Fellner looks like a lock to start again, especially after last season when he proved his hitting ability and led the team in interceptions at the free safety position. Heck, if Fellner had better hands he probably would have led the conference in picks, but his leadership will be a key in the development of other players in the secondary.

I was really high on Shamburger last spring but he was used sparingly during the season. He did come on during bowl practices. Both Walker and Glenn have played, and even started in the past, so they will definitely be trying to re-establish themselves this spring.

There are three other incoming true freshmen who could help next fall at safety, but the return of Stevenson and Parker may allow them to be red-shirted. James Sample, Travis Feeney, and Evan Zeger are all rangy looking kids, but they won't be here this spring.

With two safeties and two corners out, the Husky secondary will really lose much of the depth they had build up during last season. Long is a proven backup and past starter on the corner, and Ducre showed some great skill as the season progressed.

Ducre, like Stevenson and Parker, was a true freshman in 2010, and when you have to play true freshmen, it's always a gamble. Unfortunately, shoulder surgery also takes him out of any off-season heavy lifting, and that sets back their long-range development. Still, the depth the UW defensive staff inherited more or less forced them to play many of these youngsters.

Strength training works on both the tendons and the muscles, and the shoulder socket is one of the most important joints when it comes to tackling. That doesn't even include the collar bone and chest areas, all of which absorb blows from form tackling.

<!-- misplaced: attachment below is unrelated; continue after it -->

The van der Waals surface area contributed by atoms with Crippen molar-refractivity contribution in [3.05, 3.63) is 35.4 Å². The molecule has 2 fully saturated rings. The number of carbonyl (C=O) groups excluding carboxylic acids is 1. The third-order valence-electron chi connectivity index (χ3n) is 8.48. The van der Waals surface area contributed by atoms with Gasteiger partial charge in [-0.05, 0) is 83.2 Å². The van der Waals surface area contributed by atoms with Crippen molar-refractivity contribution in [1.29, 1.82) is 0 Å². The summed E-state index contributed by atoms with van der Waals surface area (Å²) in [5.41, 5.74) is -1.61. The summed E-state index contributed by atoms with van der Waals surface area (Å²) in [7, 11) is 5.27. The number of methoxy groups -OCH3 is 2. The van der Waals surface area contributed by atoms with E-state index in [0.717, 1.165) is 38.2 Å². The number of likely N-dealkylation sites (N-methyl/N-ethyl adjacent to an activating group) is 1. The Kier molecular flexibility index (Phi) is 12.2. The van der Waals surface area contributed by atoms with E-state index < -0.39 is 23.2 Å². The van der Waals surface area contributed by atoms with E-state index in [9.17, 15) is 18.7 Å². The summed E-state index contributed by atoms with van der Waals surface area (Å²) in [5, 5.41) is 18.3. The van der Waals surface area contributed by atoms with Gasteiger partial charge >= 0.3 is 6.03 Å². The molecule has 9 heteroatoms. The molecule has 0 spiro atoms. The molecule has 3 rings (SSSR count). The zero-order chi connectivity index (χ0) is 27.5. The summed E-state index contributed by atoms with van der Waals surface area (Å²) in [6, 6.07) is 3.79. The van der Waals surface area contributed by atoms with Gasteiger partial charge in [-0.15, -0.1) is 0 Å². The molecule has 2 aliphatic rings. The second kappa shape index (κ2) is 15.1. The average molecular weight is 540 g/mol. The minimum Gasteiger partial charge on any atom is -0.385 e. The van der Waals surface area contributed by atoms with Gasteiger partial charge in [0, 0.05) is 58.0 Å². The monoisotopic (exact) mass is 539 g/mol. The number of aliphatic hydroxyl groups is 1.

The Huskies definitely addressed their linebacker and safety needs with this last recruiting class by bringing in as many as eight players who could help in those areas. Regardless, most of those players could really use a year in the weight room to help them prevent the injuries suffered by some of last year's true freshmen. When Washington can get back to red-shirting most of each class, you will see a correlation between shoulder injury reduction and physical development.

Unfortunately there will be nine kids on the Husky defense missing for this spring, and that hurts them but it also gives the other kids a chance to move up. Injuries are simply part of the game and depth is the answer. Red-shirting helps most in the physical development of your players, and then in the development of your depth.

Depth is also most important on your special teams, and most of the missing players will not be able to work on what got them on the field in the first place. Unfortunately special teams is also an area that needs to improve for the Huskies to contend for a championship.

From a coaching standpoint, it is what it is, and you are who you are. You can't change that and can only try to get the players you have better. This spring will still be critical in their climb to a championship and hopefully all the players sitting out the heavy hitting this spring return healthy and ready to go come August.